During mating season, the females will respond in kind to these male songs, sometimes calling and singing as much as fifty times per hour.
Red-headed woodpeckers are very social species. They tend to congregate around other birds, especially in the evening and will feed them. They will even sit on a perch and call and sing to each other.
In addition to feeding each other, they may also gather in pairs and fly off to various areas in search of nectar, seeds. These wild birds are usually shy of human beings. But they tend to get along with other types of birds.
The red-headed woodpecker is vulnerable to attack from predators. Some of the predators are hawks, falcons, owls, fox, snakes, squirrels and raccoons.
Attracting them to your yard
Here are 10 ways you can attract woodpeckers to your yard and make them feel at home:
1) Plant a variety of fruit trees with peaches, apples, pears, cherries or figs.
2) Provide water for birds in a birdbath or pond.
3) Place suet feeders in trees near where you spend time outside.
4) Install nest boxes – Installing a nest box is one of the easiest ways to help attract woodpeckers. Here’s a great one on Amazon specifically made for the red-headed woodpecker.
7) Plant trees and shrubs that provide food, shelter, and homes for woodpeckers.
8) Leave standing dead trees in your yard to serve as a source of bugs for the birds to eat .
9) Put up birdhouses near wooded areas on the outskirts of your property .
10) Don’t put out any pesticides – these chemicals can kill all sorts of insects, including some that are good sources of food for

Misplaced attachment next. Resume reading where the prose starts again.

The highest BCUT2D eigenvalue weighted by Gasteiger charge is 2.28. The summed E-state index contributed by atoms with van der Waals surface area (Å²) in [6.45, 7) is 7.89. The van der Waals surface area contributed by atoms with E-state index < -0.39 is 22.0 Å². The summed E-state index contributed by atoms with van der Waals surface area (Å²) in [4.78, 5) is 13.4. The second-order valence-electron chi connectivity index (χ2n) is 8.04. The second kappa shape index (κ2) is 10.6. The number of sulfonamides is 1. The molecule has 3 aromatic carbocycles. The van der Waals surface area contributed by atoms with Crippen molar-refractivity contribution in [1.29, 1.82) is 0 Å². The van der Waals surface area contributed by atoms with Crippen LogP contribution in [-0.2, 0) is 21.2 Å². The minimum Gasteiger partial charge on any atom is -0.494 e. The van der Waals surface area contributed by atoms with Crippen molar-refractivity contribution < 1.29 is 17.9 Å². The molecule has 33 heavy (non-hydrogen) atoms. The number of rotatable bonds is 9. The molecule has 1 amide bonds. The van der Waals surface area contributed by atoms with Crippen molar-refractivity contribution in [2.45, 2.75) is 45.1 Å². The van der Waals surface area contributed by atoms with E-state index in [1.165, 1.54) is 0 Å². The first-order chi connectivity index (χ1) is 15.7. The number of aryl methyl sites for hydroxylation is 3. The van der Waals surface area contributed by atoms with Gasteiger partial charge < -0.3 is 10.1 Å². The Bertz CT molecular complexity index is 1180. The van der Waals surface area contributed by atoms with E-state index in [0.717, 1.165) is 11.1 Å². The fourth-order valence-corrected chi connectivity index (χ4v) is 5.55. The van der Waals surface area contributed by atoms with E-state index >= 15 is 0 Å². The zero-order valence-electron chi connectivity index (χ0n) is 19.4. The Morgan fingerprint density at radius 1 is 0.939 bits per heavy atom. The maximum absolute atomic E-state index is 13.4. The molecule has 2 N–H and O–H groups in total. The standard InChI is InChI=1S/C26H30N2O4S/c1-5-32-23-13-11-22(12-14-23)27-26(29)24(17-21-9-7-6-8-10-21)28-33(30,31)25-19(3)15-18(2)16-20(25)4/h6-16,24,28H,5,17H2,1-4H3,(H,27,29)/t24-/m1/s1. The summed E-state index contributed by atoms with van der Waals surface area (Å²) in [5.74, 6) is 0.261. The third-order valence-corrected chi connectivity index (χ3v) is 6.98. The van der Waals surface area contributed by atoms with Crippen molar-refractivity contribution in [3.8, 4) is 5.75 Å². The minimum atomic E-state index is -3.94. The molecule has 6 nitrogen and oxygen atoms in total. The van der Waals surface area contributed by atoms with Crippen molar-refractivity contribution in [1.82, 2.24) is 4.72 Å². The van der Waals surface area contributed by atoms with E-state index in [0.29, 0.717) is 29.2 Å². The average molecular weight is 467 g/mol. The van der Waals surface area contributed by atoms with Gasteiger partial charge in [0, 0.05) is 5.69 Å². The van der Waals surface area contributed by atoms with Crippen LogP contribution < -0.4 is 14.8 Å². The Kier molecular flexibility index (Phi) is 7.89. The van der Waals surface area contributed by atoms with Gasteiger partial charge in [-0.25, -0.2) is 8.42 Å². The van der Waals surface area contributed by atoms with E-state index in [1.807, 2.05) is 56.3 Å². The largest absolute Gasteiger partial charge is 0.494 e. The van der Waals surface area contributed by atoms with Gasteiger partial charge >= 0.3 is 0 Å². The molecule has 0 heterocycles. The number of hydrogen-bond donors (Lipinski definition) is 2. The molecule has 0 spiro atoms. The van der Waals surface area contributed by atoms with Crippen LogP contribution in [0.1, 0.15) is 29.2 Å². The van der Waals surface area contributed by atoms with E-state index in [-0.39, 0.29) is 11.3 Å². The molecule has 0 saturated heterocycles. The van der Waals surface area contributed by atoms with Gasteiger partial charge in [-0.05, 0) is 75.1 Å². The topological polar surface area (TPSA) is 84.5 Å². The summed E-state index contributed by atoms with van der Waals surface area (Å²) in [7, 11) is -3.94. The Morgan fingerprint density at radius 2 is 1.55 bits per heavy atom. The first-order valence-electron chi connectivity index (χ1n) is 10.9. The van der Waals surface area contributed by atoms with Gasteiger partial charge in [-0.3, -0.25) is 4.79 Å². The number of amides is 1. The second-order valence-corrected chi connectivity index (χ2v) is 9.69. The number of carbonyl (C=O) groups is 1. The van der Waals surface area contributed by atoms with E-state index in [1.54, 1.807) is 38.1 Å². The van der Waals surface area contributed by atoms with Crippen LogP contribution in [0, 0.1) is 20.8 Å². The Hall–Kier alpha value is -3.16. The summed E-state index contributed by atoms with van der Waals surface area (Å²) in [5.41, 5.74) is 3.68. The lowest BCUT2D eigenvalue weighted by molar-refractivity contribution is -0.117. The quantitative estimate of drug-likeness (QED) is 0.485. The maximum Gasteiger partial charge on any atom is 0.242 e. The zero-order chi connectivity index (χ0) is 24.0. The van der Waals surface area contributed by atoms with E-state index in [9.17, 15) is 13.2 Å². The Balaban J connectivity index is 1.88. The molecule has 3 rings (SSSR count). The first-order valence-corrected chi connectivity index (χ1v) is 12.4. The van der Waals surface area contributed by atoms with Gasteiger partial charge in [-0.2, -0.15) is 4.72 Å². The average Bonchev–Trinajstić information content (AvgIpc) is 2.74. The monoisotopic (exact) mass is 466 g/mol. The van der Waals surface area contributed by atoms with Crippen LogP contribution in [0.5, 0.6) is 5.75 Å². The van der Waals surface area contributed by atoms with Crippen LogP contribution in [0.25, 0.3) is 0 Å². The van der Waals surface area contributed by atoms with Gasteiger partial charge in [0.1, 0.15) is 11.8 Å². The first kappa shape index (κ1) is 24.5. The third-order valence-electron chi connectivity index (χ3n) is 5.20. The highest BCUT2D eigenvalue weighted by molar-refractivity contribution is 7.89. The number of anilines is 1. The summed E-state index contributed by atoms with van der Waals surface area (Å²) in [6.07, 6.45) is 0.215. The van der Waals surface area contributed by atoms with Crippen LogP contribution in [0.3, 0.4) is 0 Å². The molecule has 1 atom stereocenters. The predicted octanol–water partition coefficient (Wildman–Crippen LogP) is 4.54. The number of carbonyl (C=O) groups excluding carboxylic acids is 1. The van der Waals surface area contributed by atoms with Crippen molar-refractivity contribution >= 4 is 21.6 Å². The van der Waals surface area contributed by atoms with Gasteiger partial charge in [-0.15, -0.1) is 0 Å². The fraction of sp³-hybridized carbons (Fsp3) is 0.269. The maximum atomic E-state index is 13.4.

Frequently Asked Questions
Is a Red-headed Woodpecker rare?
Red-headed woodpeckers are seen throughout the United States, and so they may not be considered as rare. However, these birds have been listed as endangered in many states due to their population numbers declining. Some states only have 1% of the original population of red-headed woodpeckers remaining today because these birds’ natural habitats are being destroyed by humans
How long do Red-headed Woodpeckers live?
Red-headed woodpeckers have been found to live as long as 10 years in the wild!
Are Red-headed Woodpeckers monogamous?
Red-headed woodpeckers are often characterized as being monogamous, but research has found that this may not be the case. The study observed the mating habits of red-headed woodpeckers, and found that they mate with multiple partners throughout their lifetimes.
Do Red-headed Woodpeckers eat sunflower seeds?
Red-headed woodpeckers have been observed pecking and eating from black oil sunflower seed feeders. These birds also eat peanuts, other types of nuts, as well as fruits and berries that fall from trees during feeding periods.
Why are Red-headed Woodpeckers important?
These birds have an important role in nature because they destroy the nests of many harmful insects like the tent caterpillar and bark beetle, preventing these pests from harming other animals or plants. Red-headed woodpeckers also control cockroaches by eating them for food!